Each creation has its own purpose. None is superfluous.
Pope Francis, encyclical Laudato Si p. 64

Summer is a time of rest, entertainment, recovery and in particular children’s camps in church parishes. However, in the meantime, nature does not rest. All living organisms don`t reduce activity, each of them plays an important role in the natural environment. Usually, we notice the large animals and plants around us and can roughly imagine their lives. But there are also the small organisms that often escape our attention and come into view either accidentally or annoying people in some way. First of all, we mean insects. The insects are the most numerous and diverse class in the entire animal kingdom. As of August 2013, 1,070,781 species of insects were known, including 17,203 fossil species. However, scientists estimate that the total number of existing insect species is approximately 2 million. Nature does not rest, but neither do our activists, the wives of priests.

After all, they often have an important task – to take care of the organization of children’s camps in parishes, to continue catechetical, cultural, and educational activities, and in the case of Natalia Stetso and other activists who work with the Ecological Commission of the Mukachevo Greek Catholic Eparchy, to engage in environmental education. This time, on the first day of the eco-camp, more than 30 children from the parish of the Ascension of the Lord gathered to rest and work productively. We talked about the above insects and their role in nature because they are also pollinators (the vast majority of flowering plants are pollinated by insects); soil formers (for example, the remains of dead animals and their waste destroy the larvae of flies); vectors of pathogens (for example, the fleas can carry the plague, the mosquitoes – different types of fever, the malaria mosquitoes are the vectors of malaria); and they also can be pests to humans, or useful domestic insects (for example, bees, which are used to produce honey).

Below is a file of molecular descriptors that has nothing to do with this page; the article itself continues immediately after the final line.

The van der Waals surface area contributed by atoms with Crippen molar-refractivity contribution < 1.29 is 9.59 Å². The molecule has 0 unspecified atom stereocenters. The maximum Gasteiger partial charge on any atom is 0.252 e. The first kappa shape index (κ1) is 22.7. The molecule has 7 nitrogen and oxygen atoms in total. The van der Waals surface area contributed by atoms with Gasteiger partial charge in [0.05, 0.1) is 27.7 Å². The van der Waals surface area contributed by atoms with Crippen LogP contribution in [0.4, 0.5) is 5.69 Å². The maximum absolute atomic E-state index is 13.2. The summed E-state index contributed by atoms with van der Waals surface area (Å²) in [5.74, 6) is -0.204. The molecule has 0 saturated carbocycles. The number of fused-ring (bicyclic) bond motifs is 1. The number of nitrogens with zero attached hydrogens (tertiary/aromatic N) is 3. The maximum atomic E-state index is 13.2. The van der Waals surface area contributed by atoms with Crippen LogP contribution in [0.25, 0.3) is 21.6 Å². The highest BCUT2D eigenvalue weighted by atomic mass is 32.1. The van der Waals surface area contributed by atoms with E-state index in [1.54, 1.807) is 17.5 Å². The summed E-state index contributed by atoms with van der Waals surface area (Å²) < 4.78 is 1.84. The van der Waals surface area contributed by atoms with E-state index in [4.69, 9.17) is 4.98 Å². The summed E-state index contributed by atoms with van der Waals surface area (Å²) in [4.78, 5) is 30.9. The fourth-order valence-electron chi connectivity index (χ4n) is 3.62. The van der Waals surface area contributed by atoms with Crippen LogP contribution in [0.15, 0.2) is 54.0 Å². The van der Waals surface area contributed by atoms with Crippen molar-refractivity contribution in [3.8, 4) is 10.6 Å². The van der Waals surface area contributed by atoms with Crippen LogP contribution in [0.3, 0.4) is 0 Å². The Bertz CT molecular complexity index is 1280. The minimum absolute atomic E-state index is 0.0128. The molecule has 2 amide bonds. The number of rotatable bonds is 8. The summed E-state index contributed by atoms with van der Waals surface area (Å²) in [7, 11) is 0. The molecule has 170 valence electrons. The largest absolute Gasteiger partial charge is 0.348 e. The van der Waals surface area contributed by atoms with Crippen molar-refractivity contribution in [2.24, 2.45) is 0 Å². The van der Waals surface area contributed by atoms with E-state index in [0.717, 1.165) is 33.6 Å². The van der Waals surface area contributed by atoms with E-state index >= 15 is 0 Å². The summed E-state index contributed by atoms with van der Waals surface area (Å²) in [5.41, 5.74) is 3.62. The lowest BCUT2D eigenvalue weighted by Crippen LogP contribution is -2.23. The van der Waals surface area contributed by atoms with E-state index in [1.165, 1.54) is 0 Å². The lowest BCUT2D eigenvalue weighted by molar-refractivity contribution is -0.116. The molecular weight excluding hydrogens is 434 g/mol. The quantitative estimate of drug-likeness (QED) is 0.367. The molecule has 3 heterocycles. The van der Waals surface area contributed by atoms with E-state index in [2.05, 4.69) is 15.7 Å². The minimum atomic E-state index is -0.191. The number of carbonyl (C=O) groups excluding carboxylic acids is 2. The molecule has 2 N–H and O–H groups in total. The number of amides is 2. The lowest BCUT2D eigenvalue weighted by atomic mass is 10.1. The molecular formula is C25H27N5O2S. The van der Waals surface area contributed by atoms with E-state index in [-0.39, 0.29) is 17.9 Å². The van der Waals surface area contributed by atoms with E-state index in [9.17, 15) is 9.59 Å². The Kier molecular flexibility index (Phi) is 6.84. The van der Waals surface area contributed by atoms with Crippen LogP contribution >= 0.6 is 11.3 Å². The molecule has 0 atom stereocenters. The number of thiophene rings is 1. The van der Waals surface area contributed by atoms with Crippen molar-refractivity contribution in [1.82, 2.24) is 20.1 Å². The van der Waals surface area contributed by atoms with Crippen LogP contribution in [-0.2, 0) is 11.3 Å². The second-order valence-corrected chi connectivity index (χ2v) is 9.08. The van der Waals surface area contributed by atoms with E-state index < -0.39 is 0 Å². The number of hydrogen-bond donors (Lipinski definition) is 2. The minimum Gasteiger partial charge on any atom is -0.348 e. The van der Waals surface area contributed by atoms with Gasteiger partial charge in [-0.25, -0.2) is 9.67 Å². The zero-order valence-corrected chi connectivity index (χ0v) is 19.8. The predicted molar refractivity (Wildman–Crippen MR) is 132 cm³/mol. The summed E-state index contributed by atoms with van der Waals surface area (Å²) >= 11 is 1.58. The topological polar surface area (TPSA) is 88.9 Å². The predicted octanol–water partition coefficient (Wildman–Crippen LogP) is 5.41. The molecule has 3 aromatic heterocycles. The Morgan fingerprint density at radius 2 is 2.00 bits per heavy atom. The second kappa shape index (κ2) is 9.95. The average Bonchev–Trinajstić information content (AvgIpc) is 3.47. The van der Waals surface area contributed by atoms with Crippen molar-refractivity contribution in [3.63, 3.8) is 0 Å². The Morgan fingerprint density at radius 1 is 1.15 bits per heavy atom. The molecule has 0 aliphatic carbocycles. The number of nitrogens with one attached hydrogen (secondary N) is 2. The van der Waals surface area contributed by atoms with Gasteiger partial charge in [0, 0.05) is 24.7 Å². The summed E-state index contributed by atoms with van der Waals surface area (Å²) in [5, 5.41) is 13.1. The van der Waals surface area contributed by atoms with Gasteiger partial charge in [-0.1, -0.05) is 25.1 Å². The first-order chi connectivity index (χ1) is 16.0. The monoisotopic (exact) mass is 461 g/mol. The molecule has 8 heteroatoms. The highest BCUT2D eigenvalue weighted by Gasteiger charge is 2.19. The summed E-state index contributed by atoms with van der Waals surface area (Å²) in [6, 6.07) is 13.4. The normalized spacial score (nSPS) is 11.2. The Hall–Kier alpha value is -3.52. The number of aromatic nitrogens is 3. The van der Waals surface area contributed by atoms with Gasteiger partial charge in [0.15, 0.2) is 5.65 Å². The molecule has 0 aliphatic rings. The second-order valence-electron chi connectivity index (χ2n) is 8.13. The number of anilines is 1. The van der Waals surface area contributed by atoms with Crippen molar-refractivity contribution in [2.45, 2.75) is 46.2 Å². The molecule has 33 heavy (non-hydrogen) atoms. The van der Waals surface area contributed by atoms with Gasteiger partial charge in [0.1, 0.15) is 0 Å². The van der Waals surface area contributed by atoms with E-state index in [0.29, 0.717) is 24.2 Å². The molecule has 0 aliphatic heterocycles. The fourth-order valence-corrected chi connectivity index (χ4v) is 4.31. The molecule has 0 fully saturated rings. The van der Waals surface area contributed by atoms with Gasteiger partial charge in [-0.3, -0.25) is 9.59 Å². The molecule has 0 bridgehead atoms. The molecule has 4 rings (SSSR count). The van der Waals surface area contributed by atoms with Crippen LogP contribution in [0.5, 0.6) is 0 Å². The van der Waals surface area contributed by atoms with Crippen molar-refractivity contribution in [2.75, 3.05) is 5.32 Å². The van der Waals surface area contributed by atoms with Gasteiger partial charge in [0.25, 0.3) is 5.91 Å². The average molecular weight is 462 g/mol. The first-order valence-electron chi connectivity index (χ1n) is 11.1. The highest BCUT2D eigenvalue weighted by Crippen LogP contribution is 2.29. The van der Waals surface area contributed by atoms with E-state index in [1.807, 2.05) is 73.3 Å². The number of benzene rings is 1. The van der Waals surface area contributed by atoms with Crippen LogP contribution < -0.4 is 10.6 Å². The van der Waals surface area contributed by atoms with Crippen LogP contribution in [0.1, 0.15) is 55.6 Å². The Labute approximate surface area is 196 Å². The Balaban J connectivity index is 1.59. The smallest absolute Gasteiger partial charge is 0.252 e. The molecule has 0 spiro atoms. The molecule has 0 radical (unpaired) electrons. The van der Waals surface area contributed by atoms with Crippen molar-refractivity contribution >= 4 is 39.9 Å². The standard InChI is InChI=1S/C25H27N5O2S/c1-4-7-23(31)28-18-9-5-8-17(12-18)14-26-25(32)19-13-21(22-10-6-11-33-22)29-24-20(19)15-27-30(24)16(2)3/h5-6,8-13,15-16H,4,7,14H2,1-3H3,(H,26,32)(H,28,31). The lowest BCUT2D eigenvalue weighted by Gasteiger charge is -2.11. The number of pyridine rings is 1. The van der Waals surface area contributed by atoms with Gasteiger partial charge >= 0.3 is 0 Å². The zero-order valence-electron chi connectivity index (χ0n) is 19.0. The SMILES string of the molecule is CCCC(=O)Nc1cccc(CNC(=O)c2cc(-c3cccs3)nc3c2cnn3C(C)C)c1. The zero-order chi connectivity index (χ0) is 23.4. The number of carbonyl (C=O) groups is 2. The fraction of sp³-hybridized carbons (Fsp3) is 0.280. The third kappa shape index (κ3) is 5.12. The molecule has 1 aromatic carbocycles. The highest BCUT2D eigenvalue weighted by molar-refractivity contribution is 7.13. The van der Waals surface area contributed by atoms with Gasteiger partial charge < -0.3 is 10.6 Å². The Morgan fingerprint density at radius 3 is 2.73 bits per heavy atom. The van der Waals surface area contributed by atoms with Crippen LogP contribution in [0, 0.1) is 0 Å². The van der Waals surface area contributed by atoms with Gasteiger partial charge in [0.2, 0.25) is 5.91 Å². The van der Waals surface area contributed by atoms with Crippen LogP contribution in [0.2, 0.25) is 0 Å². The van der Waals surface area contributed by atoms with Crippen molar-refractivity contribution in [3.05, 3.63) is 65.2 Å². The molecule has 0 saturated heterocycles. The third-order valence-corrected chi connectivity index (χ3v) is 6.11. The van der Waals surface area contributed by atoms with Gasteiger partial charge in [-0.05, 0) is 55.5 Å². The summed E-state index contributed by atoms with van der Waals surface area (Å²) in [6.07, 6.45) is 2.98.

In the grass on the campgrounds, children watched bees, ants, ladybugs, butterflies, and many other insects. And then they depicted them in pictures, do the crossword, and “parodied” the insect habits, that is, in the game form, they learned about the world of these animals. And at the end of the day, the children created beautiful paintings from leaves, grass, and flowers, using cardboard boxes of pizza as a frame (thus giving a “second life” to waste).

The event was held within the framework of the project “Responsibility for Creation and Women of the Carpathians”, which is implemented by the Interreligious and environmental civil forum of Eastern Europe (IRCEF) (headed by Alexander Bokotey) under the project “Responsibility for Creation and Women of the Carpathians” in cooperation with the Archdiocese of Bamberg (Erzbistum Bamberg), the Diocese of Würzburg (Bistum Würzburg) and Renovabis (Organization for Assistance to Eastern Europe from the Catholic Church in Germany).

Informational Sevice of IRCEF

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